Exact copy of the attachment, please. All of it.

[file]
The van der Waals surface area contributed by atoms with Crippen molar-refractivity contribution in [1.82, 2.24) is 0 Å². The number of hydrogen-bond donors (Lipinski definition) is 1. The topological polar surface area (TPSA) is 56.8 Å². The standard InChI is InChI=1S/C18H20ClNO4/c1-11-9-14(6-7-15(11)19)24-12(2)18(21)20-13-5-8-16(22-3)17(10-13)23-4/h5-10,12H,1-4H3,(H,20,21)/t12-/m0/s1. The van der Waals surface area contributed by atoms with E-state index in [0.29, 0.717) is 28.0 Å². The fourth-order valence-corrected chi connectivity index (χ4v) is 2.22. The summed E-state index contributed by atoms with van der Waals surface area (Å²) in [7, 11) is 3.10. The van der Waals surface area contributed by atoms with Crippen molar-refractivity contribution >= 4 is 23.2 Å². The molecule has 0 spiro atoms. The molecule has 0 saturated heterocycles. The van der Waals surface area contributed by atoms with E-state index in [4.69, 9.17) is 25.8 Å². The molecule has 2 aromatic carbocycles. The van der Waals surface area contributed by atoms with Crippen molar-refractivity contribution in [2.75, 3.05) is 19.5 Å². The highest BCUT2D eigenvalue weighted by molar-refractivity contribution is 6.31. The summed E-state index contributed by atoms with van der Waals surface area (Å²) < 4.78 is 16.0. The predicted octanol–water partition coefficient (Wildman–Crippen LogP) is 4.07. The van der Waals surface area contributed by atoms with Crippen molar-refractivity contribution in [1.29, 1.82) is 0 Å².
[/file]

The van der Waals surface area contributed by atoms with Crippen molar-refractivity contribution in [1.82, 2.24) is 0 Å². The number of hydrogen-bond donors (Lipinski definition) is 1. The topological polar surface area (TPSA) is 56.8 Å². The standard InChI is InChI=1S/C18H20ClNO4/c1-11-9-14(6-7-15(11)19)24-12(2)18(21)20-13-5-8-16(22-3)17(10-13)23-4/h5-10,12H,1-4H3,(H,20,21)/t12-/m0/s1. The van der Waals surface area contributed by atoms with E-state index in [0.29, 0.717) is 28.0 Å². The fourth-order valence-corrected chi connectivity index (χ4v) is 2.22. The summed E-state index contributed by atoms with van der Waals surface area (Å²) in [7, 11) is 3.10. The van der Waals surface area contributed by atoms with Crippen molar-refractivity contribution >= 4 is 23.2 Å². The molecule has 0 spiro atoms. The molecule has 0 saturated heterocycles. The van der Waals surface area contributed by atoms with E-state index in [4.69, 9.17) is 25.8 Å². The molecule has 2 aromatic carbocycles. The van der Waals surface area contributed by atoms with Crippen molar-refractivity contribution in [2.75, 3.05) is 19.5 Å². The highest BCUT2D eigenvalue weighted by molar-refractivity contribution is 6.31. The summed E-state index contributed by atoms with van der Waals surface area (Å²) < 4.78 is 16.0. The predicted octanol–water partition coefficient (Wildman–Crippen LogP) is 4.07. The van der Waals surface area contributed by atoms with Crippen molar-refractivity contribution in [1.29, 1.82) is 0 Å².